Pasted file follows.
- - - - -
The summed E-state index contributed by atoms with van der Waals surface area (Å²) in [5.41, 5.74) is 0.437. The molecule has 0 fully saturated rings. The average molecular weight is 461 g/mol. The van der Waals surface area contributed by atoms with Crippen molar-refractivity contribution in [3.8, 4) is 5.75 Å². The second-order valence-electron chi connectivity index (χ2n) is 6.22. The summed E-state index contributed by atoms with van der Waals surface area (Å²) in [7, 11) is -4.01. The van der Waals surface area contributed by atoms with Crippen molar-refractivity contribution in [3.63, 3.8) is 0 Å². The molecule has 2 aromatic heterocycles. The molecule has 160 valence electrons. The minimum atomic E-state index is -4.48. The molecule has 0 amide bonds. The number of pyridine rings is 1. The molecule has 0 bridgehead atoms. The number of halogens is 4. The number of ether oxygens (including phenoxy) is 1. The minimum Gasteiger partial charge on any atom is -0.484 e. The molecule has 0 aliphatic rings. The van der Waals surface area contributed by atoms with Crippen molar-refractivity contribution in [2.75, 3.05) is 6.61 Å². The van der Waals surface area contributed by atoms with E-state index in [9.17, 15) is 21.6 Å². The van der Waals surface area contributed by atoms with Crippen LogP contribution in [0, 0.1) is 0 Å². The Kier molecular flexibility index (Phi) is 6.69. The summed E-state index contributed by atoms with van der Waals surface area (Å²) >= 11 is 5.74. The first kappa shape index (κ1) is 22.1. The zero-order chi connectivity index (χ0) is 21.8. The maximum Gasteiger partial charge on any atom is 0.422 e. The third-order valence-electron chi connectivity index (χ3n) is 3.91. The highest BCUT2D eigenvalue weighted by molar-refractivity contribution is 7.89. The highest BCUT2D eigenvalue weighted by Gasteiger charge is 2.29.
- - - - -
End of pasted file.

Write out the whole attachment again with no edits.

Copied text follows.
The summed E-state index contributed by atoms with van der Waals surface area (Å²) in [5.41, 5.74) is 0.437. The molecule has 0 fully saturated rings. The average molecular weight is 461 g/mol. The van der Waals surface area contributed by atoms with Crippen molar-refractivity contribution in [3.8, 4) is 5.75 Å². The second-order valence-electron chi connectivity index (χ2n) is 6.22. The summed E-state index contributed by atoms with van der Waals surface area (Å²) in [7, 11) is -4.01. The van der Waals surface area contributed by atoms with Crippen molar-refractivity contribution in [3.63, 3.8) is 0 Å². The molecule has 2 aromatic heterocycles. The molecule has 160 valence electrons. The minimum atomic E-state index is -4.48. The molecule has 0 amide bonds. The number of pyridine rings is 1. The molecule has 0 bridgehead atoms. The number of halogens is 4. The number of ether oxygens (including phenoxy) is 1. The minimum Gasteiger partial charge on any atom is -0.484 e. The molecule has 0 aliphatic rings. The van der Waals surface area contributed by atoms with Crippen molar-refractivity contribution in [2.75, 3.05) is 6.61 Å². The van der Waals surface area contributed by atoms with E-state index in [9.17, 15) is 21.6 Å². The van der Waals surface area contributed by atoms with Crippen LogP contribution in [0, 0.1) is 0 Å². The Kier molecular flexibility index (Phi) is 6.69. The summed E-state index contributed by atoms with van der Waals surface area (Å²) >= 11 is 5.74. The first kappa shape index (κ1) is 22.1. The zero-order chi connectivity index (χ0) is 21.8. The maximum Gasteiger partial charge on any atom is 0.422 e. The third-order valence-electron chi connectivity index (χ3n) is 3.91. The highest BCUT2D eigenvalue weighted by molar-refractivity contribution is 7.89. The highest BCUT2D eigenvalue weighted by Gasteiger charge is 2.29.